I put a new site in and monitored the rest of the night. I came down a little, but not much. Before bed I gave a giant bolus. I woke up around 2am. I felt MISERABLE! Cotton mouth, heartburn (which I always get if my b.s. is over 150), and very nauseated. I tested. 352! I pulled the set out. Kinked again. I put another one in (are you counting?? This is the 3rd one now). I tried to prime the cannula and got an “occlusion” alarm. WTF?!?! I tore the site out and it was kinked. I decided that maybe my quick serter was not working. I found another one and put a site in. (#4) Tried to prime the cannula, and “occlusion” alarm again. I ripped this site out and it was fine. CRAP! I finally had a good site and now I pulled it out. I opened a new box of quick sets and inserted again. (#5) I found a syringe and gave a whopping bolus to cover the high and the hours without insulin.

Then I puked my guts out.

I am very sensitive to high blood sugars. I will always throw up if I am over 300.

I decided that I couldn’t work in the morning. It was now 3:45 in the morning. I grabbed my computer and logged on to the substitute website. I got a sub, and then spent the next ½ hour typing up sub plans to email to my teaching partner. (so she could give them to whatever sub showed up)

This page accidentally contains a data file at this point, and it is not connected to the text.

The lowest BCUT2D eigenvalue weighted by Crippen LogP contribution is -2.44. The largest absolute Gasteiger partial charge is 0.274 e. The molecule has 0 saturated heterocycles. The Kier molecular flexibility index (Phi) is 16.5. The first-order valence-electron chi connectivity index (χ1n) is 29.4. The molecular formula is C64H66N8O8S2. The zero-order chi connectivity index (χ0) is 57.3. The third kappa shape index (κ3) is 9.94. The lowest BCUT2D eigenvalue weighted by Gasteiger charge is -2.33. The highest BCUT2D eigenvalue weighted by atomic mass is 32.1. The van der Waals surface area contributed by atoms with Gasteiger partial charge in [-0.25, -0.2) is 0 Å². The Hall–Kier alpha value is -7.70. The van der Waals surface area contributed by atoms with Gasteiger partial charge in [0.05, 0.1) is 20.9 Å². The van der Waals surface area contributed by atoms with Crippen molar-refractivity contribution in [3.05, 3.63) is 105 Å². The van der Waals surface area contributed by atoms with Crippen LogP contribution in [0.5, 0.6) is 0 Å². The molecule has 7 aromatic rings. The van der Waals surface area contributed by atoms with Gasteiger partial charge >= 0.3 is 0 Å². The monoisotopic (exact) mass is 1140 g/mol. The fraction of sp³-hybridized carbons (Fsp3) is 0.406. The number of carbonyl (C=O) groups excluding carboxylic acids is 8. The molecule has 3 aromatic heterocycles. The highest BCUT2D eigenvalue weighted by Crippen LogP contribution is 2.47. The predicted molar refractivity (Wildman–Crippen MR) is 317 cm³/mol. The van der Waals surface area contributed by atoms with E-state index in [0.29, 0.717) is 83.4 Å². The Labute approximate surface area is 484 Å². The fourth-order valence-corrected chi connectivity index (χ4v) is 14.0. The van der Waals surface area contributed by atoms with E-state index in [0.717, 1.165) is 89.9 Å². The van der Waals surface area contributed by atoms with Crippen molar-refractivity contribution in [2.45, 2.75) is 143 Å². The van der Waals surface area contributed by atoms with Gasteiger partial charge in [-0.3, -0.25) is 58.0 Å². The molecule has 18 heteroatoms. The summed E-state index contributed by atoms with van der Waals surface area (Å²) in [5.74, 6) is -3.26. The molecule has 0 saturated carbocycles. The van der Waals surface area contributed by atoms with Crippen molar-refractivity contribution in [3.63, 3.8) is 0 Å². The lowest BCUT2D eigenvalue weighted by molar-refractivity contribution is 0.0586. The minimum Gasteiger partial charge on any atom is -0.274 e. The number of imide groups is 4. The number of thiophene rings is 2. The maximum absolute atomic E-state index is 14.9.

I finally got back in bed around 4:30. I tried to go back to sleep. I also had a bad cold, and so whenever I laid flat, I started coughing. I finally fell asleep sometime after 6am.

At 8am, Dixie alerted. I was 29. Clearly the site was working. I had 2 gu’s and 2 juice boxes and got up. I made my way to the couch and spent the day there.

I had a little breakfast, but not much else during the day. My blood sugars hovered in the high hundreds, low 200s. I figured I was sick and needing more insulin. I turned my rate up. Around 2 I had some cereal, and bolused for it. Two hours later when I checked I was 250.

Yep, you guessed it. Another hour later and no reaction to the correction, I whipped out yet another kinked site. I gave up on stomach sites and used another inserter to put it in my hip. (#6)

Finally, around 6pm, my blood sugars stabilized. The site was working. Dixie was wiped out. She spent the entire day with her head on my lap.